Researchers demonstrate optical backflow of light
Researchers at Tel Aviv University have for the first time demonstrated the backflow of optical light propagating forward. The phenomenon, theorized more than 50 years ago by quantum physicists, has never before been demonstrated successfully in any experiment—until now.
"This 'backflow' phenomenon is quite delicate and requires exquisite control over the state of a particle, so its demonstration was hindered for half a century," explains Dr. Alon Bahabad of the Department of Physical Electronics at TAU's School of Electrical Engineering, who led the research for the study.
"This phenomenon reveals an unintuitive behavior of a system comprised of waves, whether it's a particle in quantum mechanics or a beam of light. Our demonstration could help scientists probe the atmosphere by emitting a laser beam and inducing a signal propagating backward toward the laser source from a given point in front of the laser source. It's also relevant for cases in which fine control of light fields is required in small volumes, such as optical microscopy, sensing and optical tweezers for moving small particles," Dr. Bahabad says.
The study, published on January 16 in Optica, was conducted by Dr. Bahabad's graduate students Dr. Yaniv Eliezer, now at Yale University, and Thomas Zacharias.
Light is similar to quantum particles in that both can be constructed from interfering waves. Such a construction, in which several waves are added together to produce a new wave, is known as a superposition. If a special superposition of waves, all propagating forward, is constructed, the overall wave can realize what's called "optical backflow."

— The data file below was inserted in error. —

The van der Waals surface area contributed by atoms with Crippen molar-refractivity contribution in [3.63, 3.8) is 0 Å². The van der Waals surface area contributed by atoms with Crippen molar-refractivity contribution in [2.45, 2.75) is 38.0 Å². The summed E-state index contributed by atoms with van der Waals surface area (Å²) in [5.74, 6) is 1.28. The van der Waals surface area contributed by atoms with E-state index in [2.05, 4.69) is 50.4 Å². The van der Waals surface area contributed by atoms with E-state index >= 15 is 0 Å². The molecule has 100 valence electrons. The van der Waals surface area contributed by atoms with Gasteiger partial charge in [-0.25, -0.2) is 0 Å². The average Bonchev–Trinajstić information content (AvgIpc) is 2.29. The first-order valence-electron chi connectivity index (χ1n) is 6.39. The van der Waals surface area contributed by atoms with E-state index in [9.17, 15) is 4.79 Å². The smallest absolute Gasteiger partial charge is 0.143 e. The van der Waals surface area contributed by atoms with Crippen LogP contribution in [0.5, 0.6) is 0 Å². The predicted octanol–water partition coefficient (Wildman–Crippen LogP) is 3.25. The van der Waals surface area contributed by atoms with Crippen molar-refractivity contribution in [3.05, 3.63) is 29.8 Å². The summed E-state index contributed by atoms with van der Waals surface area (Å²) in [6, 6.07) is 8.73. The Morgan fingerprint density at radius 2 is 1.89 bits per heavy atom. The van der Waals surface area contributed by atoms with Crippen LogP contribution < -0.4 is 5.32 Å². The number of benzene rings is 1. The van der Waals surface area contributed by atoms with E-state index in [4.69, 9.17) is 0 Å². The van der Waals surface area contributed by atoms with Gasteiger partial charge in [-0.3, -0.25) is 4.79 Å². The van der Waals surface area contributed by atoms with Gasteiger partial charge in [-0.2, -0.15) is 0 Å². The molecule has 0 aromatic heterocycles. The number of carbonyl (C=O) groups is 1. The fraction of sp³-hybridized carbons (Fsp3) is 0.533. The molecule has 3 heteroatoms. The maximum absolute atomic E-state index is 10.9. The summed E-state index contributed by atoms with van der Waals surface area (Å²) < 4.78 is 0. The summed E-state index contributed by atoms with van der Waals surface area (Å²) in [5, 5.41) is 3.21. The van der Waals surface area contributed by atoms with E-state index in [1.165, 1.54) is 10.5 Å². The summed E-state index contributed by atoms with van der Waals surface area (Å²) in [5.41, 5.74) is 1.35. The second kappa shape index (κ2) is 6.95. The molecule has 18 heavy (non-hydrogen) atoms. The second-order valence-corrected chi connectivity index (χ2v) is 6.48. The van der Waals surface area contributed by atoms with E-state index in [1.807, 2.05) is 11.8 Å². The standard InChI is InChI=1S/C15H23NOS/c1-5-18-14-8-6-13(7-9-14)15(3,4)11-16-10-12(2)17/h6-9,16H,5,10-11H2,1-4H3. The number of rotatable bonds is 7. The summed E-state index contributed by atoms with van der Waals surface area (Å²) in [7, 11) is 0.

In their holography experiment, the scientists split and reassembled a laser beam in the form of light waves that propagated at positive angles with respect to an axis. The different light beams had to be constructed very carefully, with precise values for their strength and delay. Once the superposition was created, a small slit was set and moved perpendicularly to the beam to, in effect, measure the direction of the beam in different locations.
The light escaping from the slit was revealed in most locations as moving at a positive angle. But in some locations, the light escaping the slit propagated at a negative angle, even though the light hitting the other side of the slit was comprised of a superposition of beams all propagating at a positive angle.
"We used holography to create a clear manifestation of the backflow effect," adds Dr. Bahabad. "We realized at some point that we can utilize a previous study of ours, where we discovered the mathematical phenomenon known as suboscillation, to help us design a beam of light with backflow."
"To conclude, if interfering waves, all going in one direction, are constructed in a special manner, and you were to measure the direction of propagation of the overall wave at specific locations and times, you just might find the wave going backward. This wave can describe a particle using quantum mechanics. This surprising behavior violates any intuition that we gained from our daily experience with the movement of macroscopic objects. Nevertheless, it still obeys the laws of nature."